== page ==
Trident Booksellers and Cafe (338 Newbury St., Boston), a Back Bay staple for over 30 years, is temporarily closed due to a fire that broke out around 11:45 p.m. on February 28. No injuries were reported, but the store suffered a lot of water damage from the sprinklers. Trident is a bookstore and event space that also serves a giant menu of diner food and beyond, from a huge selection of egg-based dishes (including the “choose your own eggventure!”) to poutine, not to mention juices, smoothies, beer, and wine. And “mega tots.” Keep an eye on Trident’s active Facebook page for updates regarding a reopening date.
A Bow Market Preview
The monthly E-Som Market at La Brasa (124 Broadway, East Somerville) — which features local small businesses (food, art, etc.) — returns tomorrow, March 3, from 10 a.m. to 3 p.m., with a sneak peek at a number of vendors who will have space at the forthcoming Bow Market. While tomorrow’s market lineup is mostly in the shopping realm, Maca (macarons) and Buenas (empanadas and sauces) are scheduled to appear. And La Brasa will be serving brunch, too.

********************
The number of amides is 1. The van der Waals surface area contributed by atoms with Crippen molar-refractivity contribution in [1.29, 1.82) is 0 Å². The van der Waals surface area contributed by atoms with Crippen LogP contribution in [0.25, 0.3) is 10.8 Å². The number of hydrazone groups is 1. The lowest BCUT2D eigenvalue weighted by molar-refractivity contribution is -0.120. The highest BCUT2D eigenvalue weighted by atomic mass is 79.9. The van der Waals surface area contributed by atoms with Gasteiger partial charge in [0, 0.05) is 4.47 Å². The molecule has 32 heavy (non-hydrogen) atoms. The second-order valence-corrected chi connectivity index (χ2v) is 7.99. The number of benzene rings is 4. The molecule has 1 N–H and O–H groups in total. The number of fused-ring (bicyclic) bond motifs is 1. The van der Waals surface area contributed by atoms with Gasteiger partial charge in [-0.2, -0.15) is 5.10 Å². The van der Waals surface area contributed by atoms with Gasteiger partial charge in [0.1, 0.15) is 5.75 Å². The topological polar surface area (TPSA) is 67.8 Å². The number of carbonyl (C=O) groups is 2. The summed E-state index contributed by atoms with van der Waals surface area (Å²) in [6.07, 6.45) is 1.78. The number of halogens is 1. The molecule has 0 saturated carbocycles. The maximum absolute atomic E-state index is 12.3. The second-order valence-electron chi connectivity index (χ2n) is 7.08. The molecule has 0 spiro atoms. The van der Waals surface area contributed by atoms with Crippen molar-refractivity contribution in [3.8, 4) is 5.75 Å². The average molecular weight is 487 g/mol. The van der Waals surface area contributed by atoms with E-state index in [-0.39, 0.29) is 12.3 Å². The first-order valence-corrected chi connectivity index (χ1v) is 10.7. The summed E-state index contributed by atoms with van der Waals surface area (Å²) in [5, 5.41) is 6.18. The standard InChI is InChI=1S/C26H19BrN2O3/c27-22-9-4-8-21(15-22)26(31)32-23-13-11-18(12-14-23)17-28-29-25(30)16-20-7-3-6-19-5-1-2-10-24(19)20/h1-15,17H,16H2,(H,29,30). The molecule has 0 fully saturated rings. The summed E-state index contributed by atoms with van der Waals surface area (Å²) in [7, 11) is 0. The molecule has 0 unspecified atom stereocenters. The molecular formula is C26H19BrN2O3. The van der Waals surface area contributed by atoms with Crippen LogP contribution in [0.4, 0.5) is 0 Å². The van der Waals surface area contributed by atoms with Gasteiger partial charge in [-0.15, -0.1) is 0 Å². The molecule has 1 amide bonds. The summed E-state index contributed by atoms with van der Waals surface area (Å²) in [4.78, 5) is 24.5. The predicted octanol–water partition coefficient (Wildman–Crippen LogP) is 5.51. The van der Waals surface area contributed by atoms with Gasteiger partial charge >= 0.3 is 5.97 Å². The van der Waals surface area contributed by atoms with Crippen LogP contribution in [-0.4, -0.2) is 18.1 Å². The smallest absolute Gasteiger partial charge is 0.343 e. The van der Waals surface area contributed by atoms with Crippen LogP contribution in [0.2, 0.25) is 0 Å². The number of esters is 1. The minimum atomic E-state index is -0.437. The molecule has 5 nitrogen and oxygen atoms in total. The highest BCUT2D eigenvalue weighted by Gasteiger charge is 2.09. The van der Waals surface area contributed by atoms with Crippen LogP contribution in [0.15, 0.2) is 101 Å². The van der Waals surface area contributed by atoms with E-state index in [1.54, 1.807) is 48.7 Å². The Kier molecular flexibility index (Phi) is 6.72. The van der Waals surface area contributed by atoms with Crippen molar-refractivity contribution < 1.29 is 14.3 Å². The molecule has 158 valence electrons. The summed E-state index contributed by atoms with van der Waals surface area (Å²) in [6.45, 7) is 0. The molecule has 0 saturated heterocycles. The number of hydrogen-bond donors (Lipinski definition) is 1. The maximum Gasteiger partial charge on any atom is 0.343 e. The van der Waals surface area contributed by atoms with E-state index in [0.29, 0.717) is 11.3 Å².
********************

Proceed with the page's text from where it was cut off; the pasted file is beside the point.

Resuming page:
If you like bracket-style competitions (it’s March, after all) and beer, you’re in luck: Boston Magazine has replaced its annual Starch Madness competition with Malt Madness this year, and voting is now open for the first round, which will last through midnight on Wednesday night, narrowing the field of 64 Massachusetts breweries down to 32. After subsequent rounds, the “Malt Master” will be announced on April 5.
It’s gross out today, whether or not this storm lives up to some of the most extreme predictions. That means it’s a good day for comfort food. Try ramen, spaghetti and meatballs, or dumplings.
One Thing You Should Eat Today
Continuing along the line of thinking above, there’s one specific ramen you should try today, if you can sneak away for a downtown lunch break and snag one of the few available seats. Oisa Ramen (1 1⁄3 Broad St., Downtown Boston), currently open 11 a.m. to 2:30 p.m. on weekdays only, serves a short menu in a small space — three ramen options for dining in and three donburi options for takeout. There’s a reason Oisa was so popular as a pop-up; now that it’s found a permanent home, it’s time to pay a visit. Two of the ramen options use Oisa’s vegan smoky shoyu stock, and there’s also a pork-based tonkotsu (or the option to add pork belly to the others).
Got a news tip for the Eater Boston team? Email firstname.lastname@example.org.